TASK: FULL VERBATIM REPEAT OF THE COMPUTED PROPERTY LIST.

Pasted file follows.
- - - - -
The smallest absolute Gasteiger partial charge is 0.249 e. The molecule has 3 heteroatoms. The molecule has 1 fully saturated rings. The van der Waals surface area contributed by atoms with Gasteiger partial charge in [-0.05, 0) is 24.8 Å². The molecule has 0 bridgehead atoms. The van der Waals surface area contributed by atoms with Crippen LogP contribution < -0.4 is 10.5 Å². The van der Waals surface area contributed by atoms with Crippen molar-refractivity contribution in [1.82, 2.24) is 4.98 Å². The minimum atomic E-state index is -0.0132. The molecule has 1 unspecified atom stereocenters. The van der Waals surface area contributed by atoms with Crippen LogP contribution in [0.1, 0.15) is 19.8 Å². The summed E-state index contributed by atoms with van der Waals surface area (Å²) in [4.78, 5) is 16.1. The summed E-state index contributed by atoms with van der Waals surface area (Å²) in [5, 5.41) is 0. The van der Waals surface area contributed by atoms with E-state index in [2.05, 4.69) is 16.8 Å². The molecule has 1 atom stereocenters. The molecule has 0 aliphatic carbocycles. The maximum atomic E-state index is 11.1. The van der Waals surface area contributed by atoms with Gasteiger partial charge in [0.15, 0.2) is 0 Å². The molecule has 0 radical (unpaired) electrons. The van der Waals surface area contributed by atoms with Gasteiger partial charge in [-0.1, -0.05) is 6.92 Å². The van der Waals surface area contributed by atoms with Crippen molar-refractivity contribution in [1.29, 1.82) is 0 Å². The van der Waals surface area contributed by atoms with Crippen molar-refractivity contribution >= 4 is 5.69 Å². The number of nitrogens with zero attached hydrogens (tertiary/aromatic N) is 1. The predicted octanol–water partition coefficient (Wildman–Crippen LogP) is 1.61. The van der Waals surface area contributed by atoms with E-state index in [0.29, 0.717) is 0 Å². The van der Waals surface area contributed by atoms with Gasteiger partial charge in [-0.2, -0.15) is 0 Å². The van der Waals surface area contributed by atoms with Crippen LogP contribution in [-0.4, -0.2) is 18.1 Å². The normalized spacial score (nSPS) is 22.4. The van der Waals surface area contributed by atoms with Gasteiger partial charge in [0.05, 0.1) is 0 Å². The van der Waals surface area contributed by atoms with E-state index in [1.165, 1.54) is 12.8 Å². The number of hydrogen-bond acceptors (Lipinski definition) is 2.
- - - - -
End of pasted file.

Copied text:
The smallest absolute Gasteiger partial charge is 0.249 e. The molecule has 3 heteroatoms. The molecule has 1 fully saturated rings. The van der Waals surface area contributed by atoms with Gasteiger partial charge in [-0.05, 0) is 24.8 Å². The molecule has 0 bridgehead atoms. The van der Waals surface area contributed by atoms with Crippen LogP contribution < -0.4 is 10.5 Å². The van der Waals surface area contributed by atoms with Crippen molar-refractivity contribution in [1.82, 2.24) is 4.98 Å². The minimum atomic E-state index is -0.0132. The molecule has 1 unspecified atom stereocenters. The van der Waals surface area contributed by atoms with Crippen LogP contribution in [0.1, 0.15) is 19.8 Å². The summed E-state index contributed by atoms with van der Waals surface area (Å²) in [4.78, 5) is 16.1. The summed E-state index contributed by atoms with van der Waals surface area (Å²) in [5, 5.41) is 0. The van der Waals surface area contributed by atoms with E-state index in [2.05, 4.69) is 16.8 Å². The molecule has 1 atom stereocenters. The molecule has 0 aliphatic carbocycles. The maximum atomic E-state index is 11.1. The van der Waals surface area contributed by atoms with Gasteiger partial charge in [0.15, 0.2) is 0 Å². The molecule has 0 radical (unpaired) electrons. The van der Waals surface area contributed by atoms with Gasteiger partial charge in [-0.1, -0.05) is 6.92 Å². The van der Waals surface area contributed by atoms with Crippen molar-refractivity contribution in [1.29, 1.82) is 0 Å². The van der Waals surface area contributed by atoms with Crippen molar-refractivity contribution >= 4 is 5.69 Å². The number of nitrogens with zero attached hydrogens (tertiary/aromatic N) is 1. The predicted octanol–water partition coefficient (Wildman–Crippen LogP) is 1.61. The van der Waals surface area contributed by atoms with E-state index in [0.29, 0.717) is 0 Å². The van der Waals surface area contributed by atoms with Gasteiger partial charge in [-0.2, -0.15) is 0 Å². The van der Waals surface area contributed by atoms with Crippen LogP contribution in [-0.4, -0.2) is 18.1 Å². The normalized spacial score (nSPS) is 22.4. The van der Waals surface area contributed by atoms with Gasteiger partial charge in [0.05, 0.1) is 0 Å². The van der Waals surface area contributed by atoms with E-state index in [1.165, 1.54) is 12.8 Å². The number of hydrogen-bond acceptors (Lipinski definition) is 2.